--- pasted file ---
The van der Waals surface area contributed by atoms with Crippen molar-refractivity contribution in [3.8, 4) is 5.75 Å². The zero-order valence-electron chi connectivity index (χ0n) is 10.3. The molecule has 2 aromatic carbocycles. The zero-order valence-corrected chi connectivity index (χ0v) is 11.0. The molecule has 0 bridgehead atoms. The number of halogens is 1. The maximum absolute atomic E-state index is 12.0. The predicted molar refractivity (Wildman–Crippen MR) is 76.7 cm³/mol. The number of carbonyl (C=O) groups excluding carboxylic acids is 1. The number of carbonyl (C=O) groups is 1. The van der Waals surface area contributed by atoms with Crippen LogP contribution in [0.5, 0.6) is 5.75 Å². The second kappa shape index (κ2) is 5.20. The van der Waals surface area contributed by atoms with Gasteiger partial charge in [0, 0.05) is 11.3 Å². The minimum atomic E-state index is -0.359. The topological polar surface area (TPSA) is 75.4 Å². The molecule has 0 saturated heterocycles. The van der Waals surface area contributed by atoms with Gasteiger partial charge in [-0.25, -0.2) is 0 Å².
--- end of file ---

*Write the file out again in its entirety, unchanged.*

The van der Waals surface area contributed by atoms with Crippen molar-refractivity contribution in [3.8, 4) is 5.75 Å². The zero-order valence-electron chi connectivity index (χ0n) is 10.3. The molecule has 2 aromatic carbocycles. The zero-order valence-corrected chi connectivity index (χ0v) is 11.0. The molecule has 0 bridgehead atoms. The number of halogens is 1. The maximum absolute atomic E-state index is 12.0. The predicted molar refractivity (Wildman–Crippen MR) is 76.7 cm³/mol. The number of carbonyl (C=O) groups excluding carboxylic acids is 1. The number of carbonyl (C=O) groups is 1. The van der Waals surface area contributed by atoms with Crippen LogP contribution in [0.5, 0.6) is 5.75 Å². The second kappa shape index (κ2) is 5.20. The van der Waals surface area contributed by atoms with Gasteiger partial charge in [0, 0.05) is 11.3 Å². The minimum atomic E-state index is -0.359. The topological polar surface area (TPSA) is 75.4 Å². The molecule has 0 saturated heterocycles. The van der Waals surface area contributed by atoms with Gasteiger partial charge in [-0.25, -0.2) is 0 Å².